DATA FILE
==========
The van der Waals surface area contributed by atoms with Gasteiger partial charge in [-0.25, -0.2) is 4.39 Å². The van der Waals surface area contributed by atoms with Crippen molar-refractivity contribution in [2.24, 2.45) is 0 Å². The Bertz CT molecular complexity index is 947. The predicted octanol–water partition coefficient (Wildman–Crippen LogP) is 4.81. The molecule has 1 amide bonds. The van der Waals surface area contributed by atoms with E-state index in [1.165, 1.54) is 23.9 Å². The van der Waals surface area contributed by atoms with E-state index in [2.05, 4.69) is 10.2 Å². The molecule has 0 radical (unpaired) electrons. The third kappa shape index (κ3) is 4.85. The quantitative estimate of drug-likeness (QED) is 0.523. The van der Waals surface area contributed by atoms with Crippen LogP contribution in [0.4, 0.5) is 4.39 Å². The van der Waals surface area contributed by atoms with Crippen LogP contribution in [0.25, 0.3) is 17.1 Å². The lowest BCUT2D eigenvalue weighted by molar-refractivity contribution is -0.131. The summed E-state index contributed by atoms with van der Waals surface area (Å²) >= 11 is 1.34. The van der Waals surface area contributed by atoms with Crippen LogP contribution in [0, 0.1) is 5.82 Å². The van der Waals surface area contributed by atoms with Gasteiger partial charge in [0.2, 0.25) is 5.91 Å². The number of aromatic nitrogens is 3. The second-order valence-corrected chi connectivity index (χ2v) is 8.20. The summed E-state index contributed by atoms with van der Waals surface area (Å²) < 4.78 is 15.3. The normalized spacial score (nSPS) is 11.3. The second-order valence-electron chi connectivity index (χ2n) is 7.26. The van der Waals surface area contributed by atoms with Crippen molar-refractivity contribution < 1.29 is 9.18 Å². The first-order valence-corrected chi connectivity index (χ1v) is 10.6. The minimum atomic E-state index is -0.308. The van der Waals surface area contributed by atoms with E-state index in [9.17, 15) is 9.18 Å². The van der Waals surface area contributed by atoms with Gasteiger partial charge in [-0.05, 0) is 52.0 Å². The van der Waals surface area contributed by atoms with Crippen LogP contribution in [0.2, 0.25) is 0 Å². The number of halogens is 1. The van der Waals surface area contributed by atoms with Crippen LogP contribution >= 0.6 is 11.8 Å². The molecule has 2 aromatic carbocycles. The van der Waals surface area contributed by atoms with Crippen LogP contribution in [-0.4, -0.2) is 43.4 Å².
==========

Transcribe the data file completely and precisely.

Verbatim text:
The van der Waals surface area contributed by atoms with Gasteiger partial charge in [-0.25, -0.2) is 4.39 Å². The van der Waals surface area contributed by atoms with Crippen molar-refractivity contribution in [2.24, 2.45) is 0 Å². The Bertz CT molecular complexity index is 947. The predicted octanol–water partition coefficient (Wildman–Crippen LogP) is 4.81. The molecule has 1 amide bonds. The van der Waals surface area contributed by atoms with E-state index in [1.165, 1.54) is 23.9 Å². The van der Waals surface area contributed by atoms with E-state index in [2.05, 4.69) is 10.2 Å². The molecule has 0 radical (unpaired) electrons. The third kappa shape index (κ3) is 4.85. The quantitative estimate of drug-likeness (QED) is 0.523. The van der Waals surface area contributed by atoms with Crippen LogP contribution in [0.4, 0.5) is 4.39 Å². The van der Waals surface area contributed by atoms with Crippen LogP contribution in [0.25, 0.3) is 17.1 Å². The lowest BCUT2D eigenvalue weighted by molar-refractivity contribution is -0.131. The summed E-state index contributed by atoms with van der Waals surface area (Å²) >= 11 is 1.34. The van der Waals surface area contributed by atoms with Crippen LogP contribution in [0, 0.1) is 5.82 Å². The van der Waals surface area contributed by atoms with Gasteiger partial charge in [0.2, 0.25) is 5.91 Å². The number of aromatic nitrogens is 3. The second-order valence-corrected chi connectivity index (χ2v) is 8.20. The summed E-state index contributed by atoms with van der Waals surface area (Å²) < 4.78 is 15.3. The normalized spacial score (nSPS) is 11.3. The second-order valence-electron chi connectivity index (χ2n) is 7.26. The van der Waals surface area contributed by atoms with Crippen molar-refractivity contribution < 1.29 is 9.18 Å². The first-order valence-corrected chi connectivity index (χ1v) is 10.6. The minimum atomic E-state index is -0.308. The van der Waals surface area contributed by atoms with E-state index in [9.17, 15) is 9.18 Å². The van der Waals surface area contributed by atoms with Gasteiger partial charge in [-0.05, 0) is 52.0 Å². The van der Waals surface area contributed by atoms with Crippen LogP contribution in [0.2, 0.25) is 0 Å². The number of halogens is 1. The van der Waals surface area contributed by atoms with Crippen LogP contribution >= 0.6 is 11.8 Å². The molecule has 2 aromatic carbocycles. The van der Waals surface area contributed by atoms with Crippen LogP contribution in [-0.4, -0.2) is 43.4 Å².